The psychological type profile of practising Greek Orthodox churchgoers in London

Christopher Alan Lewis, George Varvatsoulias, Emyr Williams

Research output: Contribution to journalArticlepeer-review

16 Citations (Scopus)


Within the psychology of religion, there is growing interest in the theoretical and empirical contributions of psychological-type theory. For example, a series of studies, conducted using different measures of psychological type in several different cultural contexts, have begun to chart the psychological-type profile of practising Christian churchgoers. The aim of the present study was to profile a sample of practising Greek Orthodox Christians in London. A sample of 105 practising Greek Orthodox churchgoers (49 males and 56 females) completed the Francis Psychological-Type Scales. The sample showed a preference for introversion over extraversion, for sensing over intuition, for thinking over feeling, and for judging over perceiving. Just under a third of the sample reported as being ISTJ (27% of men and 29% of women). While earlier research has revealed over-representation of feeling types among male Anglican churchgoers, the present study revealed over-representation of thinking types among female Orthodox churchgoers.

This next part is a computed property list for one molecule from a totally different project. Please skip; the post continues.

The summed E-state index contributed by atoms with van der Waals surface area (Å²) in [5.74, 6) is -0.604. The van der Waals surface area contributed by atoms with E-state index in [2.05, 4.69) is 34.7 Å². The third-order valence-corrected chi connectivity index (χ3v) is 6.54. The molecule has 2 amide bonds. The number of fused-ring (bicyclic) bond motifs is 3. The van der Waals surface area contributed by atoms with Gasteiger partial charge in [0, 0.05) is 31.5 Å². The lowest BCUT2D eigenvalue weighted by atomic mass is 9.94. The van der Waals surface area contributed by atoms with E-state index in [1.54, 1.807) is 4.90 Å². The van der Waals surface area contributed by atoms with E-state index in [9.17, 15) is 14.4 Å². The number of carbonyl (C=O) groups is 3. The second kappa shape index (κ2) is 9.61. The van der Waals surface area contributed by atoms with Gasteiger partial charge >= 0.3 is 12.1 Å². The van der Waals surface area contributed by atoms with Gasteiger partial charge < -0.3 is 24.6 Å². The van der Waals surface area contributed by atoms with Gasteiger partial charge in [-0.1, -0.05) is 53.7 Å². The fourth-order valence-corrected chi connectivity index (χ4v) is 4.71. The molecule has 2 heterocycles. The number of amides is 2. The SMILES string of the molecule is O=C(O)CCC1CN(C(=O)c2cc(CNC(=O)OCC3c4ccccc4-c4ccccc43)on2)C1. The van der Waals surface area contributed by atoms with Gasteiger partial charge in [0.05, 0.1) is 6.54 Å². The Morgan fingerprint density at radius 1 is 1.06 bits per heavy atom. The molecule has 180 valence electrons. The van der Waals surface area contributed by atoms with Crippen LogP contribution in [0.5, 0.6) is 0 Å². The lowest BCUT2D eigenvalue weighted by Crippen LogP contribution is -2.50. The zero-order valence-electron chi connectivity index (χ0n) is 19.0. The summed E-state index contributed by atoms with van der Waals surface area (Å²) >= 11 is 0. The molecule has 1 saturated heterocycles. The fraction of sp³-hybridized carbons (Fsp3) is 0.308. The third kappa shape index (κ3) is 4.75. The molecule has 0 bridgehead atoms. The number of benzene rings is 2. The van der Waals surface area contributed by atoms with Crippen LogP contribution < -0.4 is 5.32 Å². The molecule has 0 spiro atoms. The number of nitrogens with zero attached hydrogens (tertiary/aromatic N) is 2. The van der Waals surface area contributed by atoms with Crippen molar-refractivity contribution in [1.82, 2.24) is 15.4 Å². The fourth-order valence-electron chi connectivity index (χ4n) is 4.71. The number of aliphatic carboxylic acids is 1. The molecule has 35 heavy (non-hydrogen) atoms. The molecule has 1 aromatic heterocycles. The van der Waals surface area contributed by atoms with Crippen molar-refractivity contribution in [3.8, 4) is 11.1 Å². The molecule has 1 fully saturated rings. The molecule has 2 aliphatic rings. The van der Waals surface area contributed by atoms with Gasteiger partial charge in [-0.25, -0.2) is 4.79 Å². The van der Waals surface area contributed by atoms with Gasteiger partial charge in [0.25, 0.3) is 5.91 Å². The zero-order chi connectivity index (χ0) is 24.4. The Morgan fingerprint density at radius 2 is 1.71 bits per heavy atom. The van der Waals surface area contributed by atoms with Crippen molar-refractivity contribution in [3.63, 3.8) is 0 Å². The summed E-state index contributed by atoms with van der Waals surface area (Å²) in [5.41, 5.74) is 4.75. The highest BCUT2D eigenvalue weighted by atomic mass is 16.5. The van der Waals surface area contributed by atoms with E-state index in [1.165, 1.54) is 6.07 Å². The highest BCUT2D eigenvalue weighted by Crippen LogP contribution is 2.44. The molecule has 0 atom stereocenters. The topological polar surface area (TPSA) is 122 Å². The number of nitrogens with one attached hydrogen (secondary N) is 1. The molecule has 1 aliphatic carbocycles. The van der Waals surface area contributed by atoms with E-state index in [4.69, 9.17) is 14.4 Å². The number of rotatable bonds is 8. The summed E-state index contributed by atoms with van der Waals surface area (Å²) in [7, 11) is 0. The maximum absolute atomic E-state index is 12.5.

Original languageEnglish
Pages (from-to)979-986
Number of pages8
JournalMental Health, Religion and Culture
Issue number10
Publication statusPublished - 21 Sept 2012
Externally publishedYes


  • Francis Psychological-Type Scale
  • Greek Orthodox Christians
  • psychological type


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